GOP projected to take control of the Senate

Nov 4, 2014 10:46 PM by News Staff

Results of the midterm elections so far suggest the night is shaping up well for Republicans, according to the CBS News decision desk.

The GOP has picked up two key Senate seats previously held by Democrats, in Colorado and Arkansas, and has held onto two key seats in Kansas and Georgia.

The Republican Party needs to pick up six seats in the Senate to take control of the chamber for the first time since 2006. Control of the Senate will be determined by the outcome of nine competitive races: Georgia, New Hampshire, North Carolina, Iowa, Kansas, Alaska, Louisiana, Colorado and Arkansas.

Meanwhile, in Kentucky, Senate Minority Leader Mitch McConnell is projected to defeat his Democratic challenger, Kentucky Secretary of State Alison Lundergan Grimes. Should he win a sixth term in office and Republicans win control of the Senate, McConnell may also become the Senate's next majority leader.

Additionally, the CBS News decision desk now projects that the GOP will keep control of the House, with a 226 to 171 majority.

Most of the competitive governor's races remain hotly contested, even though polls began closing at 7 p.m. ET. But CBS News projects that Republican Scott Walker has won re-election as Wisconsin governor in his third election in the last four years. He was first elected in 2010, and then faced a recall election in 2012 after he moved to strip Wisconsin public workers of their collective bargaining rights. In Georgia, Republican Gov. Nathan Deal is projected to defeat Democrat Jason Carter, the grandson of former President Jimmy Carter.

In Arkansas, the CBS News decision desk is projecting that Republican Rep. Tom Cotton will defeat Democratic Sen. Mark Pryor, giving Republicans their first major Senate pick-up of the night. Republicans are projected to score another major victory in Colorado, where Rep. Cory Gardner is projected to defeat Democratic Sen. Mark Udall.

In a victory for Democrats, incumbent Sen. Jeanne Shaheen of New Hampshire is projected to win re-election, defeating Republican Scott Brown.

2014 Midterm Elections
Tom Cotton projected to defeat Sen. Mark Pryor in Arkansas
Mitch McConnell projected to win Kentucky Senate race
In what's sure to be a relief for Republicans, incumbent GOP Sen. Pat Roberts is projected to defeat his independent challenger Greg Orman. The race became unexpectedly close after the Democratic challenger dropped out of the race, leaving Orman as the main contender against Roberts.

Republican scored another victory in Georgia, where David Perdue is projected to win the Senate race to replace retiring Republican Sen. Saxby Chambliss, after a close contest against Democrat Michelle Nunn.

Democrats had high hopes for Nunn, and earlier in the evening, the demographics of the Georgia electorate appeared to be in her favor. About 30 percent of the electorate Tuesday was African-American, the same as in 2012, and they broke 93 percent to 6 percent for Nunn.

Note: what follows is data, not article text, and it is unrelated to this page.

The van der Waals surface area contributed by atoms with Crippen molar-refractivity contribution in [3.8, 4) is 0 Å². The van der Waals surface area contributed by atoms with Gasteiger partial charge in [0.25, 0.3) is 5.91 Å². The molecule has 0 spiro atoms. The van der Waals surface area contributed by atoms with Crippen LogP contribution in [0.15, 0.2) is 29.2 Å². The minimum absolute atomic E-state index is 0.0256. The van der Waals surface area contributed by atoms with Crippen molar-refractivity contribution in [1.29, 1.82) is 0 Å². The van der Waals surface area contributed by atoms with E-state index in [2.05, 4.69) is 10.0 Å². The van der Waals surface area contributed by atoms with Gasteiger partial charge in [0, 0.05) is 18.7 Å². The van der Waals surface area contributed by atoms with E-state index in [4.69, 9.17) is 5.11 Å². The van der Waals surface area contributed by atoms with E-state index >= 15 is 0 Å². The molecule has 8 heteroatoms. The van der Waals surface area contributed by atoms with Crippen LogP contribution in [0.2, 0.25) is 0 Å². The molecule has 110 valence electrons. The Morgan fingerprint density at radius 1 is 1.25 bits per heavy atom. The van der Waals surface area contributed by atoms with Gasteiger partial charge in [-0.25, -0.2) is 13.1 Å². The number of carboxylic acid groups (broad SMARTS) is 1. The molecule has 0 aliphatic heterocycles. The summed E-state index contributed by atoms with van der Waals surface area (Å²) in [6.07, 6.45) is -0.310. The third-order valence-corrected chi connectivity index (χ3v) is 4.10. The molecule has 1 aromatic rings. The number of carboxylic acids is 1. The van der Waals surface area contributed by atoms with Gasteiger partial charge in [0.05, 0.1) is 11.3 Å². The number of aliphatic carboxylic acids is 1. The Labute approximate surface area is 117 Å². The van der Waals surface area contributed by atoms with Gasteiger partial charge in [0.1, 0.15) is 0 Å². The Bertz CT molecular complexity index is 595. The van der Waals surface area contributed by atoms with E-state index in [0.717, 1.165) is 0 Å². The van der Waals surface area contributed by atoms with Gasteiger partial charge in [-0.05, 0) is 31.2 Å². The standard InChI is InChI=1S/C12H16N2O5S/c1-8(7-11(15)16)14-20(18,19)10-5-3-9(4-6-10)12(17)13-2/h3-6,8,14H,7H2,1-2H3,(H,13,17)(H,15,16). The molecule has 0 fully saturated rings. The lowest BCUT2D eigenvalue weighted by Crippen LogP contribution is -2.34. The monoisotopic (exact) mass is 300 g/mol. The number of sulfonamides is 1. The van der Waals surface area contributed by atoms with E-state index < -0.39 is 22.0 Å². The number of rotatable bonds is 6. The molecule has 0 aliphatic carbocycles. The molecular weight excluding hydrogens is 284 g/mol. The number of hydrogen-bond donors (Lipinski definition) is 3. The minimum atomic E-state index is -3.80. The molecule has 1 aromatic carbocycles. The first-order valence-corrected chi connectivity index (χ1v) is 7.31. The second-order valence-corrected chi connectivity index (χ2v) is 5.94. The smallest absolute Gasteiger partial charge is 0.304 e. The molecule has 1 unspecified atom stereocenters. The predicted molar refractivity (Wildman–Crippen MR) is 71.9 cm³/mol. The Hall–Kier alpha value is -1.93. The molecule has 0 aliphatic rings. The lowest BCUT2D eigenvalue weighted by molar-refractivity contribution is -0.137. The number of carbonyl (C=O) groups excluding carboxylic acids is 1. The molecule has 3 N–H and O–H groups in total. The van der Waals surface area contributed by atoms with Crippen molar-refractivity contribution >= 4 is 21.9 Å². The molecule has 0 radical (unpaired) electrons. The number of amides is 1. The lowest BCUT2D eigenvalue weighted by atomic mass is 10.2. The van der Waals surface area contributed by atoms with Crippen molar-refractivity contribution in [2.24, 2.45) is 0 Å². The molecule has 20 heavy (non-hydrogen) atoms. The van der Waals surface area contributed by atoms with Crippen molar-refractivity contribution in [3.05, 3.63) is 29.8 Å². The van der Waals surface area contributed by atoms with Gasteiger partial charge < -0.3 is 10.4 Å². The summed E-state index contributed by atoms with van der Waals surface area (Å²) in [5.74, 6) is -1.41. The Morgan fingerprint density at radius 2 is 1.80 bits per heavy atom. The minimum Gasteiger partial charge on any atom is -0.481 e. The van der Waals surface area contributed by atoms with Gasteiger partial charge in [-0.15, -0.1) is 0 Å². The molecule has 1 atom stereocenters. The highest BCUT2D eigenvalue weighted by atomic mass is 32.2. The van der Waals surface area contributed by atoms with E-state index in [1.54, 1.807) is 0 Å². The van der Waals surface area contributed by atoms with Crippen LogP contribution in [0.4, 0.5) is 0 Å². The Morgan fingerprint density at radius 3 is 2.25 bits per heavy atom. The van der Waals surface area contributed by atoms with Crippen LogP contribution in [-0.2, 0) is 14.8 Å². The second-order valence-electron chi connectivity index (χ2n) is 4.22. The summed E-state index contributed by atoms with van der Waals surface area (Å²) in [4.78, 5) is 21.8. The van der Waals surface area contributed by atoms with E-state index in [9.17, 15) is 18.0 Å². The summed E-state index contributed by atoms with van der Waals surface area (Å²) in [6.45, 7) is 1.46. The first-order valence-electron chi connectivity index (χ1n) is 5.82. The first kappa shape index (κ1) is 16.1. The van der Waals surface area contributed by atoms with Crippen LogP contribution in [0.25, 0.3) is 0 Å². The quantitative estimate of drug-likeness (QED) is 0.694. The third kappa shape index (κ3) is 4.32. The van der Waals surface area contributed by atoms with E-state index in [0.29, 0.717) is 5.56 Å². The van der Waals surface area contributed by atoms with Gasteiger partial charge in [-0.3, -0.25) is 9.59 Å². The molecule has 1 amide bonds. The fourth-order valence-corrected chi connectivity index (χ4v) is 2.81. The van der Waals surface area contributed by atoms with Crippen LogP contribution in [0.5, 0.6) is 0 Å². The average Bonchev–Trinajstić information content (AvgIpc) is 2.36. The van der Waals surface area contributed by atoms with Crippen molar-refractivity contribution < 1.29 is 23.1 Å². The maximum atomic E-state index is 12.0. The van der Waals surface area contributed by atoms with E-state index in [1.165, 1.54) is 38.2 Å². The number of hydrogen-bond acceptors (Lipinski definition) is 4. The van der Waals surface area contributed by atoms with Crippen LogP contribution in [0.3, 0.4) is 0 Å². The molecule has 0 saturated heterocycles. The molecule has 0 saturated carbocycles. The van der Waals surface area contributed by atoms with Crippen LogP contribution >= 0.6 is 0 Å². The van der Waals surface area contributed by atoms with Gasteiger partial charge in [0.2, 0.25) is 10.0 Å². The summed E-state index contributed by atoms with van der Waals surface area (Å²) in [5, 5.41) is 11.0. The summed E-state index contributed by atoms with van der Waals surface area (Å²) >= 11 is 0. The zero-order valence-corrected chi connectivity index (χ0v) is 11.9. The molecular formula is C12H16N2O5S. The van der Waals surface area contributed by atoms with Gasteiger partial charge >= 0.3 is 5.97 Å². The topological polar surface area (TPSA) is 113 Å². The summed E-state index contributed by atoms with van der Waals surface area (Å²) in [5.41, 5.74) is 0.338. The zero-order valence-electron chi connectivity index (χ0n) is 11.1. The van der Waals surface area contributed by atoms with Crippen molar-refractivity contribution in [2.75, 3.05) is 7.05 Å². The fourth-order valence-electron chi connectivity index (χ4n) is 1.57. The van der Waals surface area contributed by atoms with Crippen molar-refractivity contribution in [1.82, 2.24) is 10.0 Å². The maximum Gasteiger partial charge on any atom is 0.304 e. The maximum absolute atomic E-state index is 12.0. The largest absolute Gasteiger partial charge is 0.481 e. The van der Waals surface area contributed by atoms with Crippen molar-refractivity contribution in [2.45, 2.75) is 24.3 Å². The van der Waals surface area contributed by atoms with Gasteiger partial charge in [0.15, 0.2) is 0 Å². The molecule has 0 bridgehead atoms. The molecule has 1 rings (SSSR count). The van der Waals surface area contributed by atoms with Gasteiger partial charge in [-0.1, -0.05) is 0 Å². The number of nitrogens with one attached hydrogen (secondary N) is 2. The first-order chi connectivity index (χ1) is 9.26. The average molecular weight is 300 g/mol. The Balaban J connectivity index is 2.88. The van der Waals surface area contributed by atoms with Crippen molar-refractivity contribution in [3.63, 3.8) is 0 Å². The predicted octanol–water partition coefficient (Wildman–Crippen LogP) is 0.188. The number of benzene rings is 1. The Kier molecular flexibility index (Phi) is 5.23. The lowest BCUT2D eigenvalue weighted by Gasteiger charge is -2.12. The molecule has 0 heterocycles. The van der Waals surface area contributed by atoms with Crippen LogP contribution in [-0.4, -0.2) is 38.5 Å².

The competitive race could have also stemmed from the candidates' efforts to side-step important issues. Half of Georgia voters say that health care reform - on which Nunn has avoided taking a position - has gone too far. Meanwhile, 57 percent of voters favor raising the minimum wage, an issue on which Perdue has not taken a definitive stand.

Over half of Georgia voters disapprove of the job Mr. Obama is doing as president, but at the same time, a substantial 44 percent plurality say that the president did not factor into their vote today. Additionally both Mr. Obama and Republicans in Congress receive negative marks. As many as 59 percent are dissatisfied or angry with Mr. Obama, and 64 percent feel that way about congressional Republicans.

Republicans are projected to pick up three more Senate seats -- as expected -- in Montana, South Dakota and West Virginia. In West Virginia, Republican Rep. Shelley Moore Capito is projected to defeat Democrat Natalie Tennant. Capito and Tennant were vying to replace retiring Sen. Jay Rockefeller, a Democrat. In South Dakota, CBS News is projecting that Republican Mike Rounds will be the next senator from South Dakota, replacing retiring Democratic Sen. Tim Johnson.

In Montana, Republican Steve Daines is projected to defeat Democrat Amanda Curtis in the race to replace incumbent Sen. John Walsh, a Democrat. Walsh dropped his re-election bid after evidence emerged that he plagiarized a paper.

In North Carolina, there is no call yet in the competitive Senate race against Democratic Sen. Kay Hagan and her GOP challenger Thom Tillis.

In Ohio, Republican Gov. John Kasich is projected to win re-election.

Voters who have gone to the polls so far this Election Day are dissatisfied with both President Obama and the Republicans in Congress, exit polling shows. They are also very pessimistic about the economy, with 38 percent saying they are very worried about the economy and another 40 percent saying they are somewhat worried about it. Only 35 percent feel the economy is getting better, while a nearly equal 31 percent say it is getting worse. Nearly two-thirds believe the U.S. economic system favors the wealthy. And half of voters believe the economy will be worse for the next generation.

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